About the Lab

Regulation of the nitric oxide synthase (NOS) pathway using small molecules is a major strategy we employ to translate our basic research insights into useful therapy. Recently, we applied high throughput screening (HTS) technology to discover small molecules that directly regulate this pathway. Intriguingly, we discovered that proton pump inhibitors (PPIs; a class of FDA-approved drug developed to treat gastric acidity) directly inhibit the NOS pathway and regulate many of the downstream processes associated with overly active iNOS including tissue inflammation and fibrosis.

More recently, we demonstrated that PPIs suppress lung inflammation and fibrosis in an experimental model of chemotherapy-induced acute lung injury, in part by regulating the transcription of inducible NOS (iNOS) and several classic pro-inflammatory cytokines. In subsequent studies, we demonstrated that PPI possess pleiotropic salutary effect through regulation of cell proliferation, oxidative and nitrosative stress, inflammation and fibrosis. Our retrospective study of interstitial lung disease (ILD) database of lung fibrosis (idiopathic pulmonary fibrosis; IPF) patients also revealed that PPIs significantly extended transplant-free survival of the patients (3.4 years versus 1.9 years). Emerging metanalysis databases also suggest that PPIs possess antitumor activity including chemosensitization, and extend the overall survival of patents with breast cancer as well as head-and-neck squamous carcinoma (HNSCC).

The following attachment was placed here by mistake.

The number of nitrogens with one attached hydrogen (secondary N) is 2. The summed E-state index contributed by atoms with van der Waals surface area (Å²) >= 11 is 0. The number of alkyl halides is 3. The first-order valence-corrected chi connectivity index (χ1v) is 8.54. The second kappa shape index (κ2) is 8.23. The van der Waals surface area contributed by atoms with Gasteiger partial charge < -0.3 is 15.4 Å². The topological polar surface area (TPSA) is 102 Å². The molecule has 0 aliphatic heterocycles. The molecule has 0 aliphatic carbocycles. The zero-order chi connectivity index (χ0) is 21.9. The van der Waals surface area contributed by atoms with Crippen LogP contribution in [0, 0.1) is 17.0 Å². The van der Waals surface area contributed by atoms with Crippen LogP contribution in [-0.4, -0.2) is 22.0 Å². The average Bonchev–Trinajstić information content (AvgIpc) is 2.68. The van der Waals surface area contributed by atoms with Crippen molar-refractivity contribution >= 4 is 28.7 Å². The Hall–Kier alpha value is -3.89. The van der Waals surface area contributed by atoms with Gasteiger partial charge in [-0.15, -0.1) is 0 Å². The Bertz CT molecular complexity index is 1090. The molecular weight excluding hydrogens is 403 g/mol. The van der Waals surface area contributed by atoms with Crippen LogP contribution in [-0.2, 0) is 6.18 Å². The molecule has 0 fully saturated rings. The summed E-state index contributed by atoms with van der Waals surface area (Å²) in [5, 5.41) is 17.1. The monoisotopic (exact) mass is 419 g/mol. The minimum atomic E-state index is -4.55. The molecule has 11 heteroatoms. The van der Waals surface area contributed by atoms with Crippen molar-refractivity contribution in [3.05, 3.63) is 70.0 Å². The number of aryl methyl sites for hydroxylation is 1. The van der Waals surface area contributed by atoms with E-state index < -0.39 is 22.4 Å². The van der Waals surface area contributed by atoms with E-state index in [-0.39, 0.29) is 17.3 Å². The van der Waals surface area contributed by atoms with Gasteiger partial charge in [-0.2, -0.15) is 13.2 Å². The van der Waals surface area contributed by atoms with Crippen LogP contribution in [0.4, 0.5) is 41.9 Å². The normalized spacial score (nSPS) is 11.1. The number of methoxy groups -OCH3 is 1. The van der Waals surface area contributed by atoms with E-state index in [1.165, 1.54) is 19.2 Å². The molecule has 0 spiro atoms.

Currently, we are working towards reformulating and repurposing generic drugs for new indications including inflammatory and fibrotic conditions that result from chemoradiation therapy including pneumonitis, dermatitis, mucositis; common and dose-limiting complications in the treatment of cancer.

In addition to the pharmacology projects, we are working to solve co-crystal structure of enzymes bound to small molecules of interest. One of such projects is currently underway to solve the structure of a PPI bound to one of the enzymes in the NOS pathway. We are collaborating with several groups to pursue our research interests.